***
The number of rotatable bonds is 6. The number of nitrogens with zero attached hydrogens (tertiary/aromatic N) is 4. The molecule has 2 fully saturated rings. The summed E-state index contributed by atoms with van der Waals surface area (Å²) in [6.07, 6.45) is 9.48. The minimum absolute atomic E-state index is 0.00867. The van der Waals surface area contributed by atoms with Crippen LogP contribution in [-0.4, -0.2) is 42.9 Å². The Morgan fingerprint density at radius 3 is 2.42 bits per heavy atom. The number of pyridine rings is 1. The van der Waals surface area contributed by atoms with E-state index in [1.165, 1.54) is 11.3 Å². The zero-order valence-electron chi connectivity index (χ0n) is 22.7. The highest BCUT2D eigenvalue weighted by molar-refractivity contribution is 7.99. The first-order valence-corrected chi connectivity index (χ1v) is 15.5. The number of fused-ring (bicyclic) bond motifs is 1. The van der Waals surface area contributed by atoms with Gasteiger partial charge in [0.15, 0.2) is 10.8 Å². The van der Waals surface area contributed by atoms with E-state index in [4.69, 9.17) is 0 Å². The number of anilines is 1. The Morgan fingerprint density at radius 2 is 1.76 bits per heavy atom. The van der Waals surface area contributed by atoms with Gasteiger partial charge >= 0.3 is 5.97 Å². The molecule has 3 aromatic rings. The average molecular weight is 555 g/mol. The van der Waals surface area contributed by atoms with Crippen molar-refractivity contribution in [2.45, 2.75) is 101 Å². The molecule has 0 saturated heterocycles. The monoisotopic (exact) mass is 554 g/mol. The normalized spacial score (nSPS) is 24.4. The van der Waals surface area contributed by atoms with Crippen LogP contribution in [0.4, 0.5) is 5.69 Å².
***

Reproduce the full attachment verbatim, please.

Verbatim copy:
The number of rotatable bonds is 6. The number of nitrogens with zero attached hydrogens (tertiary/aromatic N) is 4. The molecule has 2 fully saturated rings. The summed E-state index contributed by atoms with van der Waals surface area (Å²) in [6.07, 6.45) is 9.48. The minimum absolute atomic E-state index is 0.00867. The van der Waals surface area contributed by atoms with Crippen LogP contribution in [-0.4, -0.2) is 42.9 Å². The Morgan fingerprint density at radius 3 is 2.42 bits per heavy atom. The number of pyridine rings is 1. The van der Waals surface area contributed by atoms with E-state index in [1.165, 1.54) is 11.3 Å². The zero-order valence-electron chi connectivity index (χ0n) is 22.7. The highest BCUT2D eigenvalue weighted by molar-refractivity contribution is 7.99. The first-order valence-corrected chi connectivity index (χ1v) is 15.5. The number of fused-ring (bicyclic) bond motifs is 1. The van der Waals surface area contributed by atoms with Gasteiger partial charge in [0.15, 0.2) is 10.8 Å². The van der Waals surface area contributed by atoms with E-state index in [4.69, 9.17) is 0 Å². The number of anilines is 1. The Morgan fingerprint density at radius 2 is 1.76 bits per heavy atom. The van der Waals surface area contributed by atoms with Gasteiger partial charge >= 0.3 is 5.97 Å². The molecule has 3 aromatic rings. The average molecular weight is 555 g/mol. The van der Waals surface area contributed by atoms with Crippen molar-refractivity contribution in [2.45, 2.75) is 101 Å². The molecule has 0 saturated heterocycles. The monoisotopic (exact) mass is 554 g/mol. The normalized spacial score (nSPS) is 24.4. The van der Waals surface area contributed by atoms with Crippen LogP contribution in [0.4, 0.5) is 5.69 Å².